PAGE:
At a funeral today in Murano, the glass community mourned the loss of Maestro Elio Quarisa, who died last Friday, December 17th, after an extended battle with cancer. Quarisa would have turned 75 on January 4th, 2011.
In his long career he worked at the finest glass factories in Murano, beginning at Barovier Toso, where he started at the age of 9 to help support his family after his father died. (Child labor helped keep the glass industry going during WWII.) Quarisa rose quickly at Barovier Toso, reaching the level of Primo Maestro (Italian for “First Master”). After 27 years with the important glass house, he moved to Seguso Vetri d’Arte, the first of several leading firms where he was a sought-after consultant and technician by some of the top designers.
His love for glass work and his desire to guarantee the Murano glass tradition led him, in his retirement, to teach future generations of those who share this passion, including in the United States at nonprofit glass centers such as Public Glass in San Francisco and Chicago Hot Glass.
According to American glassblower Jeff Mack, studio manager at the Toledo Museum of Art’s Glass Pavilion, who attended today’s funeral in Murano, Quarisa spoke often about his love for glass art and how it tied into his Murano roots. Mack says Quarisa wanted to pass on his years of accumulated experience to future generations so this art would not be lost, often referring to the “splendor” and “magic” of glass.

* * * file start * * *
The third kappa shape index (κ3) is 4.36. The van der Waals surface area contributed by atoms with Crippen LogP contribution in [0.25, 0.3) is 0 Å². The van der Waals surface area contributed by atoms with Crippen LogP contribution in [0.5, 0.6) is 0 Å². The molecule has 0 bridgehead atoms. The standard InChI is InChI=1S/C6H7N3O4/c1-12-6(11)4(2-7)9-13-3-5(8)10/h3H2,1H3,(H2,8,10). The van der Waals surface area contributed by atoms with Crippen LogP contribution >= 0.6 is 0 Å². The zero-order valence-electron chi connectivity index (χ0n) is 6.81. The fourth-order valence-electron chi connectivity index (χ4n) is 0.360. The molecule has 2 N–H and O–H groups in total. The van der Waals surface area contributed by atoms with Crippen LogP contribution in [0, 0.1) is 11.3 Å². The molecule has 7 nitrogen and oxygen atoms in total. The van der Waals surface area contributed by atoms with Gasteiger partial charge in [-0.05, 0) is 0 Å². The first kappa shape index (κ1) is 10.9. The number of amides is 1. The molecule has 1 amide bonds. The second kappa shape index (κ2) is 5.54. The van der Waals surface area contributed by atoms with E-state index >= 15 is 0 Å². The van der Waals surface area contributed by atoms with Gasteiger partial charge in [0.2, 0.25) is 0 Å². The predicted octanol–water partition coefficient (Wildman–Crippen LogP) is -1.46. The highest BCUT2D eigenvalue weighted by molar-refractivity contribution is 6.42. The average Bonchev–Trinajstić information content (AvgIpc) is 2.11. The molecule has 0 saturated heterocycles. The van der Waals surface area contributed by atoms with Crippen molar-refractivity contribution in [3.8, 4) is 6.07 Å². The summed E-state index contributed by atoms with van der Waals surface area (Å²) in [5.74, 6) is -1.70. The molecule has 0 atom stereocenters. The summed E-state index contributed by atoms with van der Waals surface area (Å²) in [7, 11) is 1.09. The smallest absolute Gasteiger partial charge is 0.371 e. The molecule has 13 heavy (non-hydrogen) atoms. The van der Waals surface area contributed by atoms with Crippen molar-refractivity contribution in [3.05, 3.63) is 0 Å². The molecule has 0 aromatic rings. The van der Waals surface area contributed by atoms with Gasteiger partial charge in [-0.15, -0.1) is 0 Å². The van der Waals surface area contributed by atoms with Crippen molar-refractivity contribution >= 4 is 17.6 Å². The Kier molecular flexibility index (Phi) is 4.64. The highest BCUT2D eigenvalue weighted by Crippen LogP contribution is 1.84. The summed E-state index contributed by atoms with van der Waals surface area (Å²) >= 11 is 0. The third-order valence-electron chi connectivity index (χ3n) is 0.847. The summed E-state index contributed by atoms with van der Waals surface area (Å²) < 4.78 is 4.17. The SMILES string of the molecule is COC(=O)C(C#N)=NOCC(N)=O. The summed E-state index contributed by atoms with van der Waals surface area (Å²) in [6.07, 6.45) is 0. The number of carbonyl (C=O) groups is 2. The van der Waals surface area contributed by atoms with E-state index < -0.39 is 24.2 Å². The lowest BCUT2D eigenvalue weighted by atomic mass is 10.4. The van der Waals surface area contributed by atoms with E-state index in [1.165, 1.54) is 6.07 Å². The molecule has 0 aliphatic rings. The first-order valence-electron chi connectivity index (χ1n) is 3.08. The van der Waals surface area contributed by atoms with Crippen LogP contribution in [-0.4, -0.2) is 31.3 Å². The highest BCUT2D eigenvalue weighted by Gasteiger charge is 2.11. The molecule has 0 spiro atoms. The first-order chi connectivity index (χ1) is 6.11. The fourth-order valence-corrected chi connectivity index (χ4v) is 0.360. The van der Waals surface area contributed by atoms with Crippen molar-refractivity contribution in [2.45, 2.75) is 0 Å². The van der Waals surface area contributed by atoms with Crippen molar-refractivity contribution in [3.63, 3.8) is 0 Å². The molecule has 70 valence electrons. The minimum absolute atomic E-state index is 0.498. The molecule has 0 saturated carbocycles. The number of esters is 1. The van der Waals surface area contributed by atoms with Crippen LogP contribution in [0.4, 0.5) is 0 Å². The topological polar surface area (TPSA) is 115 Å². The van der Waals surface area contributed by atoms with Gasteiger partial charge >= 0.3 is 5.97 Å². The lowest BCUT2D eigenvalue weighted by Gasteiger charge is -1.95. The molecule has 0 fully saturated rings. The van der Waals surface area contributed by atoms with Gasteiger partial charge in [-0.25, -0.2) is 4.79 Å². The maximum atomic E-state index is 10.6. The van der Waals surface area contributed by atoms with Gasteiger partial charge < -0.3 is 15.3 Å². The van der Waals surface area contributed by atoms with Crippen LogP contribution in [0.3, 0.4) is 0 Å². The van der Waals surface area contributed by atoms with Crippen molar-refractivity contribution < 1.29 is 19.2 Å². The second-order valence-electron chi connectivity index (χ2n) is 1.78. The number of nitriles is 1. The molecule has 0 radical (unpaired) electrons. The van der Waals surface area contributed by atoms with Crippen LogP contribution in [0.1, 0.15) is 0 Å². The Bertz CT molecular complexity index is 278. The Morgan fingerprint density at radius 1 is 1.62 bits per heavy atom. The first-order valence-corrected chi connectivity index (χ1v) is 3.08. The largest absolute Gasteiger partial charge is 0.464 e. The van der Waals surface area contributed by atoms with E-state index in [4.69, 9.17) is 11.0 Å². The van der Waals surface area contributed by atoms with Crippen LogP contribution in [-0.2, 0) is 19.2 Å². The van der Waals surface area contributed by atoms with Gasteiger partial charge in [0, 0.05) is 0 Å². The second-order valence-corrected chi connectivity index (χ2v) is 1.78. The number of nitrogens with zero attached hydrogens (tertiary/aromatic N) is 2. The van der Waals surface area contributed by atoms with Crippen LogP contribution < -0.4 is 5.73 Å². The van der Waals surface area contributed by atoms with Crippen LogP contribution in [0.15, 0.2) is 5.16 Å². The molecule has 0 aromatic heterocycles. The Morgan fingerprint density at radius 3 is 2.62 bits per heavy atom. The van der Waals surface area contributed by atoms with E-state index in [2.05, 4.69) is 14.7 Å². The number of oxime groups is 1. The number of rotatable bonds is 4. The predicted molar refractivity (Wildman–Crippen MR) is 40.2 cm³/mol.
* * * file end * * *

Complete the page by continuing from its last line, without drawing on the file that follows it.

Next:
“Elio’s greatest reward was hearing from his students about how he inspired them and affected their lives in a positive way,” Mack told the GLASS Quarterly Hot Sheet.
At the Studio of The Corning Museum of Glass, Amy Schwartz is working to create the Elio Quarisa Scholarship Fund and is accepting tax-deductible contributions to support intermediate-level furnace-working students who are interested in Italian techniques. “These are basically people who would have or had studied with Elio who want to continue in that tradition,” Schwartz told the Hot Sheet. “The plan is to raise enough money to give away one scholarship per year. It is not an endowment but a scholarship fund.”
In addition, Schwartz said that the Rakow Library at Corning is considering possibly being a repository for Quarisa photos and a larger history of Muranese glassmaking. “Elio had a dream of talking to the maestros and documenting the history before it is all gone,” says Schwartz. “We are talking about how we might make a project like that come through.”
Watch a video of Elio sharing the wealth of his knowledge at a 2009 goblet demonstration at the Toledo Museum of Art Glass Pavilion where he was assisted by Jeff Mack and Matt Paskiet.
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